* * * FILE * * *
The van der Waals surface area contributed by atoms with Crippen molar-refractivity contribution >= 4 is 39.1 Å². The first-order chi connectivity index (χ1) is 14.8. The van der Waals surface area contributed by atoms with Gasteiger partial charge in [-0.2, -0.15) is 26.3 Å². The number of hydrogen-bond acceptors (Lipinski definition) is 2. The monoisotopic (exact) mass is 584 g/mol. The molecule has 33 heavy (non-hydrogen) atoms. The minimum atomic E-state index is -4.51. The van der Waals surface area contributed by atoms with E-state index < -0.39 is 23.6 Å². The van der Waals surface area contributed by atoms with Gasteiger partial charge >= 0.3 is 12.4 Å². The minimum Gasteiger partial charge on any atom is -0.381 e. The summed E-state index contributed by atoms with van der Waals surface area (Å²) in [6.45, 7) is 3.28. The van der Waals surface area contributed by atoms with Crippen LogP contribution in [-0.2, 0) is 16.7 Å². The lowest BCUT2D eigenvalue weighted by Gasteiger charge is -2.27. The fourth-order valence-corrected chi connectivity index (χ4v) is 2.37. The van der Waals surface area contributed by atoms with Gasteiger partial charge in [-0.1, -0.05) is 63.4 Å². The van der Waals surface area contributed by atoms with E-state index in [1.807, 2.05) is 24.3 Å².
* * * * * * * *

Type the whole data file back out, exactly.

The van der Waals surface area contributed by atoms with Crippen molar-refractivity contribution >= 4 is 39.1 Å². The first-order chi connectivity index (χ1) is 14.8. The van der Waals surface area contributed by atoms with Gasteiger partial charge in [-0.2, -0.15) is 26.3 Å². The number of hydrogen-bond acceptors (Lipinski definition) is 2. The monoisotopic (exact) mass is 584 g/mol. The molecule has 33 heavy (non-hydrogen) atoms. The minimum atomic E-state index is -4.51. The van der Waals surface area contributed by atoms with E-state index < -0.39 is 23.6 Å². The van der Waals surface area contributed by atoms with Gasteiger partial charge >= 0.3 is 12.4 Å². The minimum Gasteiger partial charge on any atom is -0.381 e. The summed E-state index contributed by atoms with van der Waals surface area (Å²) in [6.45, 7) is 3.28. The van der Waals surface area contributed by atoms with Crippen LogP contribution in [-0.2, 0) is 16.7 Å². The lowest BCUT2D eigenvalue weighted by Gasteiger charge is -2.27. The fourth-order valence-corrected chi connectivity index (χ4v) is 2.37. The van der Waals surface area contributed by atoms with Gasteiger partial charge in [-0.1, -0.05) is 63.4 Å². The van der Waals surface area contributed by atoms with E-state index in [1.807, 2.05) is 24.3 Å².